Saturday, 9 February 2013

Sweden hunts more wolves 'to help genetic diversity'


Wolves in Europe being targeted again
February 2012. The Swedish Environmental Protection Agency has authorized the hunting of 16 wolves in what conservationists have described as a surprising U-turn.

According to WWF Sweden "It is a surprising decision that was not included in the management plan for wolves published as recently as last summer.

"This will constitute a complete U-turn compared from what Sweden's Environmental Protection Agency said a few weeks ago when they announced that the hunt would not be allowed. Since no new scientific information has emerged, this U-turn is a mystery, says Håkan Wirtén, Secretary General of WWF.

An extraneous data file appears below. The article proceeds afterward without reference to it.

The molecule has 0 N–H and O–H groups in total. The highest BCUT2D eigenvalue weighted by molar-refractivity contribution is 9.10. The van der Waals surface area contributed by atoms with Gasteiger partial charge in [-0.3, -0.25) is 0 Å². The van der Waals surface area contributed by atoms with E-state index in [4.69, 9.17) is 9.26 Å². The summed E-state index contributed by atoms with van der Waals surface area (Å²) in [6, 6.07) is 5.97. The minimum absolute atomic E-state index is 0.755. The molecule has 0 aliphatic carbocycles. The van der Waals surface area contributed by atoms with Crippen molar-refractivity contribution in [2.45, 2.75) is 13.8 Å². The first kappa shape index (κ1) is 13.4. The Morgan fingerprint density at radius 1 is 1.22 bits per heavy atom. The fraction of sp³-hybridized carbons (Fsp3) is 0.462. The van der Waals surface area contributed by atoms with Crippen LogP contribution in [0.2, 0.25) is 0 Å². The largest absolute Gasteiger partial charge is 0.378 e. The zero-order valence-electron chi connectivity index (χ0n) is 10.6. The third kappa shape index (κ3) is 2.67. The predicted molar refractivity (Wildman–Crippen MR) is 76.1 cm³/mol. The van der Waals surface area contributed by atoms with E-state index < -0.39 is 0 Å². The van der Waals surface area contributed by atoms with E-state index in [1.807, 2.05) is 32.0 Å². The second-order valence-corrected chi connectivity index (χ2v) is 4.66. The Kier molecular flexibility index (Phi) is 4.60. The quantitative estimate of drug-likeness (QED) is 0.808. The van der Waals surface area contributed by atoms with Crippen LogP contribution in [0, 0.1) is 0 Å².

The Swedish Environmental Protection Agency has announced permission for "selective and targeted hunt of inbred wolves as a step towards reducing inbreeding and having a sustainable, healthy wolf population. A selective and targeted hunt is the only method that can reduce the level of inbreeding in the short term," it said. Wildlife Extra questions how hunting solves an inbreeding problem. If the problem is bad, the wolves won't thrive due to a lack of genetic diversity. There are currently no plans to bring wolves in from Finland or Russia, another way to boost the genetic diversity.

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